Some connections are obvious and may be why the writer has been commissioned. These should always be stated at the end of the writer’s contribution even if he or she contributes regularly.

Generally speaking, a journalist should not write about or quote a relative or partner in a piece, even if the relative or partner is an expert in the field in question. If, for any reason, an exception is made to this rule, the connection should be made clear.

Commissioning editors should ensure that freelancers are aware of the rules and are also bound where appropriate to make any necessary declaration.

5. Declarations of corporate interest

Euromaidan Press is/is not connected to other media/non-media companies. We should be careful to acknowledge that relationship in stories.

6. Financial reporting:

Euromaidan Press maintains a register of personal shares where the ownership of such shares may lead to a perceived conflict of interest.

All staff are expected to list all shares which are not personal investment such as provision for pensions or trusts for family members.

They should disclose transactions in other shareholdings and other investments which we believe ought to be properly disclosed because of a potential conflict of interest.

While it is acceptable for financial journalists to own shares, it is not acceptable for them to be market traders on a regular basis. It is most important that the register is kept and that all information is up to date.

These Editorial Guidelines:

  • Prohibit the use of financial information for the profit of journalists or their associates;
  • Impose restrictions on journalists writing about shares in which they or their close families have a significant interest without internal disclosure;
  • Stop journalists dealing in shares about which they have written recently or intend to write in the near future; and
  • Require that financial journalists take care not to publish inaccurate material and to distinguish between comment, conjecture and fact.

This is particularly important for any journalists making investment recommendations to readers about whether to buy, sell or hold shares.

7. Outside engagements:

The company accepts the journalist’s right to a private life and the right to take part in civic society. However, staff should inform the responsible editor or editor-in-chief if, in their capacity as an employee, they intend to:

  • Give evidence to any court,
  • Chair public forums or seminars arranged by professional conference organizers or commercial organizations,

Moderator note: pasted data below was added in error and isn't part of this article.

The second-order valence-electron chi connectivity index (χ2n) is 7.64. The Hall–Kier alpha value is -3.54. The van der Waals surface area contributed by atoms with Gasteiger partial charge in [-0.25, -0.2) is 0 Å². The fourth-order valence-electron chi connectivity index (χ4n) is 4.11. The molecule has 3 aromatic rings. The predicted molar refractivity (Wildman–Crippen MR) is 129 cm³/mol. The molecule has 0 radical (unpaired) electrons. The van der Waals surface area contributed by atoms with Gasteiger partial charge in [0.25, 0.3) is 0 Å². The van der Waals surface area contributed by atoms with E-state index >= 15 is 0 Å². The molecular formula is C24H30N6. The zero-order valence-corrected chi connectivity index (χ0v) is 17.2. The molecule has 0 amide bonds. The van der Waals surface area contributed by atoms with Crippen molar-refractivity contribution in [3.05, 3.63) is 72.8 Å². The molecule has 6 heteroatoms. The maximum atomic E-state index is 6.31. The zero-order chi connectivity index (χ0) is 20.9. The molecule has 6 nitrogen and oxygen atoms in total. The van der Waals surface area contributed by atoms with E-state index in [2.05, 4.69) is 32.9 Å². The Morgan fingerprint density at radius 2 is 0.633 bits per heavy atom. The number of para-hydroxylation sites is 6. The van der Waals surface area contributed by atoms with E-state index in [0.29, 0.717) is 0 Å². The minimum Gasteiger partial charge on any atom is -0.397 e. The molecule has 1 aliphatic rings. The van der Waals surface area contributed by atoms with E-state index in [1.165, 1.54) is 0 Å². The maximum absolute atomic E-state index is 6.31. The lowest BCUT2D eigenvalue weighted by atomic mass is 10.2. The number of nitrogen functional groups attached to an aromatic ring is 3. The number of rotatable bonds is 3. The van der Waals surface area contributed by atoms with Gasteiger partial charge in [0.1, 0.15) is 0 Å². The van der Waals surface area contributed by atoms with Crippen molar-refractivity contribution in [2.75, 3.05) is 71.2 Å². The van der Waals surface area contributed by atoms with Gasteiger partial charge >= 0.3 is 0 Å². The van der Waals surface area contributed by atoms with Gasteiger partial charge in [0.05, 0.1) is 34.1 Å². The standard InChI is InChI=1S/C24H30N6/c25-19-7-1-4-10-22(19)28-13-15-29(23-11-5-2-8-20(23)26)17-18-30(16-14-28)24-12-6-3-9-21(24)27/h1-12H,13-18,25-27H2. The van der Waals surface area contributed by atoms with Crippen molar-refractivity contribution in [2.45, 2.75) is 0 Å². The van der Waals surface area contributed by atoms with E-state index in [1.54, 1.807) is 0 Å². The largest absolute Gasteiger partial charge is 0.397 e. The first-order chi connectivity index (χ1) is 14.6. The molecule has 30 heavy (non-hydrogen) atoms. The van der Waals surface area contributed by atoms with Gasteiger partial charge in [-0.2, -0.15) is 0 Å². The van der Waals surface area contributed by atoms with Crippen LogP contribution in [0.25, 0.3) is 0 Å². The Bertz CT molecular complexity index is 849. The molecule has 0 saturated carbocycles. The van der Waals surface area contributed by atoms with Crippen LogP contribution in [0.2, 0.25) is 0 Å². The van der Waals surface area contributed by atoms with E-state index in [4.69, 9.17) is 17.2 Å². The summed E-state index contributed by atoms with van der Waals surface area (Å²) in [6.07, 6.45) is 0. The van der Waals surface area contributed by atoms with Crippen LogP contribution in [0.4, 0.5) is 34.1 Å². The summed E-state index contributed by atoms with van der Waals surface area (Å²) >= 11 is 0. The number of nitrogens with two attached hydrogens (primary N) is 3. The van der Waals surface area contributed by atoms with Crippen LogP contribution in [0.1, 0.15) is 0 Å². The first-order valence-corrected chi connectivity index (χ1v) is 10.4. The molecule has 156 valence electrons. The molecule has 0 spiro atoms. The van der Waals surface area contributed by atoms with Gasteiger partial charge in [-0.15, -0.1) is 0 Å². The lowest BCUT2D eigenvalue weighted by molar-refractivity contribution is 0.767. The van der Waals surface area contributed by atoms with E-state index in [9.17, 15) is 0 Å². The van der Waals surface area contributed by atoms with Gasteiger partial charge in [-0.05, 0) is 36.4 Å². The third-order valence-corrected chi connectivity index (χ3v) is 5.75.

• Undertake any outside employment likely to conflict with their professional duties,
  • Chair public or political forums or appear on platforms,
  • Make representations or give evidence to any official body in connection with material that has been published by the company.

Journalists invited to chair debates or appear on panels as a representative of the company should not usually accept or request payment for doing so, unless preparation or attendance at the event involves a significant call on private time.

Acceptance of payment should be approved in advance by the responsible editor or editor-in-chief having particular regard for other clauses within these guidelines, such as conflict of interest, declarations of interest and endorsement of commercial products. Travel and other reasonable expenses may be accepted.

In general, staff journalists should not provide public relations advice, especially to an audience that has paid to attend. Please consult the editor if in doubt.

8. Relationships:

Staff members should not write about, create a film or take photographs or make news judgments about any relation or individual related by marriage or with whom the staff member has a close personal, financial or romantic relationship. A staff member who is placed in a circumstance in which the potential for this kind of conflict exists should advise his or her department head.

Note: Where a journalist or editor has concerns about the ethical implications of behavior or conduct in any aspect of editorial work, including issues raised in these guidelines, we should seek advice from the editor-in-chief or senior management of Euromaidan Press. In certain cases, we may seek advice also from appropriate industry bodies or experts (e.g. a press council or external ombudsman).